Cutbacks give kennel new life
From the hoarse coughs of excited Pomeranians and the wag of a Beagle’s tail to the lighting dash of a golden retriever pursuing a ball, Friday morning was a mass of activity at Countryside Boarding Kennels in Solon Springs. In a suite near the front door, a pair of felines and a Dutch rabbit named Franklin relaxed as new arrivals walked past.
Lois Whitmer’s three dogs are regulars at Countryside.
“I wouldn’t take them anywhere else for boarding,” the Gordon woman said.
Her Pomeranians Ringo and Miss Edie basked in the attention as former kennel owner Diane McKee brushed and trimmed their fur Friday.
“The puppies are happy here,” Whitmer said. “If they weren’t happy here, I wouldn’t be happy here.”
Business owners Jonathon Brostowitz and Chelsea Berger take great care of the dogs, she said, and they let them out four times a day. She appreciates knowing her dogs get to stretch their legs one final time between 8 and 9 p.m.
The kennel on South Ellen Smith Road swung back into operation in November after a nearly two-year hiatus. For Brostowitz, the move was a homecoming of sorts. His parents helped build the kennels in 1997.
“He was a little gopher,” McKee said. They could tell he had an entrepreneurial spirit when the 11-year-old offered to cut their grass for $20 an hour.
Facing possible cutbacks at his fulltime job with the county, Brostowitz was searching for a way to make ends meet. He settled on reviving the kennel, which had lain dormant for about two years.
“It’s come full circle,” said McKee, who lives next door.
The couple has a knack for working with their furry clients.
“They’re good with them, they play with them,” said Heidi Babcock of Wascott. “You can just see they love animals.”
Berger’s greatest joy is playing with the dogs and getting to know their individual personalities.
“She’ll crawl right in the kennels and cuddle up with the puppies,” Brostowitz said. He enjoys the social aspect of the business, meeting new people and getting to know returning customers.
“I love when the phone rings,” he said.
The kennel’s flexible schedule initially attracted Babcock, who often travels out of the area with her husband on business. They were so happy with the kennel that their dogs Boone and Bella have become frequent visitors.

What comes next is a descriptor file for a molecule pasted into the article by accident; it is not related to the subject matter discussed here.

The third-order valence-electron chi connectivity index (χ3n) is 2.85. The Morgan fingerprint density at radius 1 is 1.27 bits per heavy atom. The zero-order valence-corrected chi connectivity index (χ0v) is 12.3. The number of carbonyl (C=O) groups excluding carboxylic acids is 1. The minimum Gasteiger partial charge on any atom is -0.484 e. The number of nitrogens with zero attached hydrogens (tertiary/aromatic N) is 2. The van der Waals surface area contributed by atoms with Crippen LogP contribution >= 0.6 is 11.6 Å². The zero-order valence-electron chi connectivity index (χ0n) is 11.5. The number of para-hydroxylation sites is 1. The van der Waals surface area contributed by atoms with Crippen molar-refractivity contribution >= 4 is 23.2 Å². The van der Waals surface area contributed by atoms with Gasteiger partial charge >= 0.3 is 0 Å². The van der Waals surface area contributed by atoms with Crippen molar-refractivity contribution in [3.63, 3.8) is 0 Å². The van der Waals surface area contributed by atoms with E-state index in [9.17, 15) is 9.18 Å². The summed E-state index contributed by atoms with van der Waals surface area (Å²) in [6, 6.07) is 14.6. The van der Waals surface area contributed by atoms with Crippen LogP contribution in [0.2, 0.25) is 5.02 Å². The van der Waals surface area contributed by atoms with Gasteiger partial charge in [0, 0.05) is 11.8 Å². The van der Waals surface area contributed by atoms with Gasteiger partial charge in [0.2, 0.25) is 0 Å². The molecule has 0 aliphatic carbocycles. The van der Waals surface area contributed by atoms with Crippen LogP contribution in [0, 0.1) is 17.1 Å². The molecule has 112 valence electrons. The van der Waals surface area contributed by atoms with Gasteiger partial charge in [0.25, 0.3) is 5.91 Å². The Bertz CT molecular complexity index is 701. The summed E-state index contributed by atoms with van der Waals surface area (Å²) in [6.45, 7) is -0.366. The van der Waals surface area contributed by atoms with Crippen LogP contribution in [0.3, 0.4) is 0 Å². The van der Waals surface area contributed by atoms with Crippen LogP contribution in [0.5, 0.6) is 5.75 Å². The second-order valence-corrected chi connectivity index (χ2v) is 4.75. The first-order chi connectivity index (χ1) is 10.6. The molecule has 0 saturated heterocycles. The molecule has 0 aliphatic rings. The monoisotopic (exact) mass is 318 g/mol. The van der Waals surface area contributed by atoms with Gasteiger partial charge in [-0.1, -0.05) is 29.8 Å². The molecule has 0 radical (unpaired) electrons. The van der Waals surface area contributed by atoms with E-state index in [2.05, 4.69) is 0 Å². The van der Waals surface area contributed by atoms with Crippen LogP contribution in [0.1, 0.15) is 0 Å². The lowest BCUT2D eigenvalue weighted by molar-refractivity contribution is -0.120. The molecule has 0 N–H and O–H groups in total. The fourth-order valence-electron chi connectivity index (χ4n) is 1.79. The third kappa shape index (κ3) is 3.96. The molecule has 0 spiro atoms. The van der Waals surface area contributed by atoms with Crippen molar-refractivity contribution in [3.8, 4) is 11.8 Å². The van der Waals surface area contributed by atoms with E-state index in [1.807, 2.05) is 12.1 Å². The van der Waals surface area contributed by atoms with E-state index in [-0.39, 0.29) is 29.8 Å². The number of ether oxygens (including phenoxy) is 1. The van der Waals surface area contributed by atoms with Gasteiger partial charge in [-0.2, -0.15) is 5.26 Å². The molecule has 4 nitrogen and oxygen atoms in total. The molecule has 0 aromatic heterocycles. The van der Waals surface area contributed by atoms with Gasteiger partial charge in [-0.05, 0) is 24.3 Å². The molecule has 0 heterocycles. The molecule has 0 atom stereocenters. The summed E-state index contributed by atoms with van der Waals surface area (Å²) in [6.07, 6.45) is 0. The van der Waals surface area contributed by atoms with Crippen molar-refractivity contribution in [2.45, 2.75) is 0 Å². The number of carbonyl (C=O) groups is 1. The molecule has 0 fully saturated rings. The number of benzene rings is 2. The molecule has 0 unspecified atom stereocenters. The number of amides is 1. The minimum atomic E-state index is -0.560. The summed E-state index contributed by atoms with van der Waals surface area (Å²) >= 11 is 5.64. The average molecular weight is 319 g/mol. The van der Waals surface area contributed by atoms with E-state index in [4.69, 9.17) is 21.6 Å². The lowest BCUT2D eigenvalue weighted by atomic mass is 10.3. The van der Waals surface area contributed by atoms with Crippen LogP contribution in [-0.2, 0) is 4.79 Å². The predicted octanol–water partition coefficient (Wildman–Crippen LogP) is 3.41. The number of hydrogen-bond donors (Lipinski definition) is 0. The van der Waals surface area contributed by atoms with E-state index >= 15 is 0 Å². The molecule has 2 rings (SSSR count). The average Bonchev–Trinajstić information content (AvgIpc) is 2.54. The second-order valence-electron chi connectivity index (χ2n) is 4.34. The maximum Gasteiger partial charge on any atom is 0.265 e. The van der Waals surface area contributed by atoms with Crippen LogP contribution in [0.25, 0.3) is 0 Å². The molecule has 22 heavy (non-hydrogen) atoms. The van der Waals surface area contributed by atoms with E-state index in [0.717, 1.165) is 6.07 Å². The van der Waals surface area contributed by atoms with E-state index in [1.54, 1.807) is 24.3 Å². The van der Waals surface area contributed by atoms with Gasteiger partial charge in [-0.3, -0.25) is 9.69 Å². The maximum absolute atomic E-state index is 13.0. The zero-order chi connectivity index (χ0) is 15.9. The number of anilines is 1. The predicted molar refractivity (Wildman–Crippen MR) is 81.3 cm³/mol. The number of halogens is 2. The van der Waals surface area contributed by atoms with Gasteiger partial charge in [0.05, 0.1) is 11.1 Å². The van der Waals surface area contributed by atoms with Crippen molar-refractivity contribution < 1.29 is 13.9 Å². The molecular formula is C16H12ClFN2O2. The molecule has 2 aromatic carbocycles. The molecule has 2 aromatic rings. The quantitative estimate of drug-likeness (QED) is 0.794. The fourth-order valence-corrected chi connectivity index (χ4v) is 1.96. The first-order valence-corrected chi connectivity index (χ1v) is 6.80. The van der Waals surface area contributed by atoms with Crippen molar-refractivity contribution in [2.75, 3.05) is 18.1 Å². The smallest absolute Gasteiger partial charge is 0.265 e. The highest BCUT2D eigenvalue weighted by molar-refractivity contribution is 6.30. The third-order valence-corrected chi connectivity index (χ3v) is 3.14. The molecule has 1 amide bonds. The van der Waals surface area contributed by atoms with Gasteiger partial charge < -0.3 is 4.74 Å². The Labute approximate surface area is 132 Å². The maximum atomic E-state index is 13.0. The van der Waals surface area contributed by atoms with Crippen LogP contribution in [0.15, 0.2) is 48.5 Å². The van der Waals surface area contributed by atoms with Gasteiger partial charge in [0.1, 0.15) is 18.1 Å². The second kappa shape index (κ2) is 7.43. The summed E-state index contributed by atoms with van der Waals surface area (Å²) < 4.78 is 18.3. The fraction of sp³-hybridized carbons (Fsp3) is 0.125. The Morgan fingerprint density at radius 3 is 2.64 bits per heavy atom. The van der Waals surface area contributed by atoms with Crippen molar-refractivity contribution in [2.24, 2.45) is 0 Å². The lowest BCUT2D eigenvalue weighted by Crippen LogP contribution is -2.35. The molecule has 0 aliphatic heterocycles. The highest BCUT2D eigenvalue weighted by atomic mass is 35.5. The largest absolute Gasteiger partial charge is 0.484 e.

“They are willing to work with us and attentive to our needs,” Babcock said. They even provide a detailed report on the stay, something Brostowitz calls their “puppy report card.” And Babcock knows an immediate update is just a phone call away.
“I can call day or night to check on them,” she said. She always gets a response. Sometimes the kennel owners will go “above and beyond” by sending a picture or a video of them.
Countryside Kennel is rooted in five acres of pine forest in the village of Solon Springs along what could be called “dog alley.” Six Gun Kennel dog training is just down the road. Next-door neighbor McKee drops by to groom clients and visit.
The kennel offers boarding, daycare and full grooming services. Owners can also sign up for dog training classes through the business. Countryside Kennels has 22 kennels for canines and two cat condos as well as a suite that can be outfitted for dogs or cats. The building boasts in-floor heat and air conditioning. Dogs get to exercise in a 3,000 square foot play yard four times a day. The day they opened, Berger and Brostowitz had one client. Their roster over the weekend totaled 23 animals. Word of mouth has helped increase their client base, as happy owners share their experiences.
“It’s a great feeling to know they trust us to take care of their pets,” Brostowitz said.
Countryside Boarding Kennels is at 11316 S. Ellen Smith Road in Solon Springs. To set up a visit or reservation, call 715-378-2503 or email email@example.com. The kennel is open 8-11 a.m., 4-5 p.m. and 8-9 p.m. Monday-Saturday, and 8-9 a.m., 4-5 p.m. and 8-9 p.m. Sunday. More information can also be found on the business’ Facebook page, Countryside Boarding Kennels.